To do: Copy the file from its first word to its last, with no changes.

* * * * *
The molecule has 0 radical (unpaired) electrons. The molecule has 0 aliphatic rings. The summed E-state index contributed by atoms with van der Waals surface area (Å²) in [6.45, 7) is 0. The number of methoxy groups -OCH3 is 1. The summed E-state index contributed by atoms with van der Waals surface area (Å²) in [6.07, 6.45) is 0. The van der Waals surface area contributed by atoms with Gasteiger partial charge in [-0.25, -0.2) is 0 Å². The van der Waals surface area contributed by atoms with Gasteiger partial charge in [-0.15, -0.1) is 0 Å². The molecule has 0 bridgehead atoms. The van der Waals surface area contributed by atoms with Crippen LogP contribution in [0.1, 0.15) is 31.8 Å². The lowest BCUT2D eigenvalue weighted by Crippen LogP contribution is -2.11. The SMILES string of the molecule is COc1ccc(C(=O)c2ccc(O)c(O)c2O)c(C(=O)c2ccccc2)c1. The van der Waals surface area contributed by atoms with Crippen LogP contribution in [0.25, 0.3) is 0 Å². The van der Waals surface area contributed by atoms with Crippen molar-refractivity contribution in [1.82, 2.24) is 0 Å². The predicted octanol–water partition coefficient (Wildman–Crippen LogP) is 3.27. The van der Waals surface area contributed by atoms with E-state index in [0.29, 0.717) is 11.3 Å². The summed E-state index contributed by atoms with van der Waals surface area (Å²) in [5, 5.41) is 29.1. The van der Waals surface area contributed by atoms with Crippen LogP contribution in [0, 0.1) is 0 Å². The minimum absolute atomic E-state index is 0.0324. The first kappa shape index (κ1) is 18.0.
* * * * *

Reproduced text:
The molecule has 0 radical (unpaired) electrons. The molecule has 0 aliphatic rings. The summed E-state index contributed by atoms with van der Waals surface area (Å²) in [6.45, 7) is 0. The number of methoxy groups -OCH3 is 1. The summed E-state index contributed by atoms with van der Waals surface area (Å²) in [6.07, 6.45) is 0. The van der Waals surface area contributed by atoms with Gasteiger partial charge in [-0.25, -0.2) is 0 Å². The van der Waals surface area contributed by atoms with Gasteiger partial charge in [-0.15, -0.1) is 0 Å². The molecule has 0 bridgehead atoms. The van der Waals surface area contributed by atoms with Crippen LogP contribution in [0.1, 0.15) is 31.8 Å². The lowest BCUT2D eigenvalue weighted by Crippen LogP contribution is -2.11. The SMILES string of the molecule is COc1ccc(C(=O)c2ccc(O)c(O)c2O)c(C(=O)c2ccccc2)c1. The van der Waals surface area contributed by atoms with Crippen LogP contribution in [0.25, 0.3) is 0 Å². The van der Waals surface area contributed by atoms with Crippen molar-refractivity contribution in [1.82, 2.24) is 0 Å². The predicted octanol–water partition coefficient (Wildman–Crippen LogP) is 3.27. The van der Waals surface area contributed by atoms with E-state index in [0.29, 0.717) is 11.3 Å². The summed E-state index contributed by atoms with van der Waals surface area (Å²) in [5, 5.41) is 29.1. The van der Waals surface area contributed by atoms with Crippen LogP contribution in [0, 0.1) is 0 Å². The minimum absolute atomic E-state index is 0.0324. The first kappa shape index (κ1) is 18.0.